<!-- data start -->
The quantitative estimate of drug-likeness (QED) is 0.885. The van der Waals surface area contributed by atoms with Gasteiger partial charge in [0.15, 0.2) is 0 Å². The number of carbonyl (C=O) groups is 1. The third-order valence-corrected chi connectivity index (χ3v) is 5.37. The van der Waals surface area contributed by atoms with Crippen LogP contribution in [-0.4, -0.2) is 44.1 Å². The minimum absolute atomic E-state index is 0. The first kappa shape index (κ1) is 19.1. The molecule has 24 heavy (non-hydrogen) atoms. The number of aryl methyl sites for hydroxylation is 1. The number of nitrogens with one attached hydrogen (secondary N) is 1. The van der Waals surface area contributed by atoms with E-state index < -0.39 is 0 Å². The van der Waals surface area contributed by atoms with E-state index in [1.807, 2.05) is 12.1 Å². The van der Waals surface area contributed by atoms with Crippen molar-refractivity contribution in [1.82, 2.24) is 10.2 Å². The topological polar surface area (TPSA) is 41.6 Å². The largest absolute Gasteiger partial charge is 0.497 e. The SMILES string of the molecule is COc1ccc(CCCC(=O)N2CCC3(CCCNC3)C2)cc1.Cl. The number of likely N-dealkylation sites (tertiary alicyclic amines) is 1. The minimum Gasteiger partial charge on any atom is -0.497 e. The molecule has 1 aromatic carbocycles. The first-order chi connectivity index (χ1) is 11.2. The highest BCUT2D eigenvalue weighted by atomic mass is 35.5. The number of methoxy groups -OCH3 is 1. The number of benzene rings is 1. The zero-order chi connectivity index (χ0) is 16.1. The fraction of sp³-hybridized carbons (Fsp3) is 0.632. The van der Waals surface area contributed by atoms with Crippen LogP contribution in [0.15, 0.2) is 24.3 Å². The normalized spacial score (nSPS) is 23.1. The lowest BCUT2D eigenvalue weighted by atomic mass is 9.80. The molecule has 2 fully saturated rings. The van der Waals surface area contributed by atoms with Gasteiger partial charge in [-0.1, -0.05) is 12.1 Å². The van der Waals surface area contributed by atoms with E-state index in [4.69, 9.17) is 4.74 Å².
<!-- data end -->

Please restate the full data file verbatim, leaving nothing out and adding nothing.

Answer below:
The quantitative estimate of drug-likeness (QED) is 0.885. The van der Waals surface area contributed by atoms with Gasteiger partial charge in [0.15, 0.2) is 0 Å². The number of carbonyl (C=O) groups is 1. The third-order valence-corrected chi connectivity index (χ3v) is 5.37. The van der Waals surface area contributed by atoms with Crippen LogP contribution in [-0.4, -0.2) is 44.1 Å². The minimum absolute atomic E-state index is 0. The first kappa shape index (κ1) is 19.1. The molecule has 24 heavy (non-hydrogen) atoms. The number of aryl methyl sites for hydroxylation is 1. The number of nitrogens with one attached hydrogen (secondary N) is 1. The van der Waals surface area contributed by atoms with E-state index < -0.39 is 0 Å². The van der Waals surface area contributed by atoms with E-state index in [1.807, 2.05) is 12.1 Å². The van der Waals surface area contributed by atoms with Crippen molar-refractivity contribution in [1.82, 2.24) is 10.2 Å². The topological polar surface area (TPSA) is 41.6 Å². The largest absolute Gasteiger partial charge is 0.497 e. The SMILES string of the molecule is COc1ccc(CCCC(=O)N2CCC3(CCCNC3)C2)cc1.Cl. The number of likely N-dealkylation sites (tertiary alicyclic amines) is 1. The minimum Gasteiger partial charge on any atom is -0.497 e. The molecule has 1 aromatic carbocycles. The first-order chi connectivity index (χ1) is 11.2. The highest BCUT2D eigenvalue weighted by atomic mass is 35.5. The number of methoxy groups -OCH3 is 1. The number of benzene rings is 1. The zero-order chi connectivity index (χ0) is 16.1. The fraction of sp³-hybridized carbons (Fsp3) is 0.632. The van der Waals surface area contributed by atoms with Crippen LogP contribution in [0.15, 0.2) is 24.3 Å². The normalized spacial score (nSPS) is 23.1. The lowest BCUT2D eigenvalue weighted by atomic mass is 9.80. The molecule has 2 fully saturated rings. The van der Waals surface area contributed by atoms with Gasteiger partial charge in [-0.1, -0.05) is 12.1 Å². The van der Waals surface area contributed by atoms with E-state index in [4.69, 9.17) is 4.74 Å².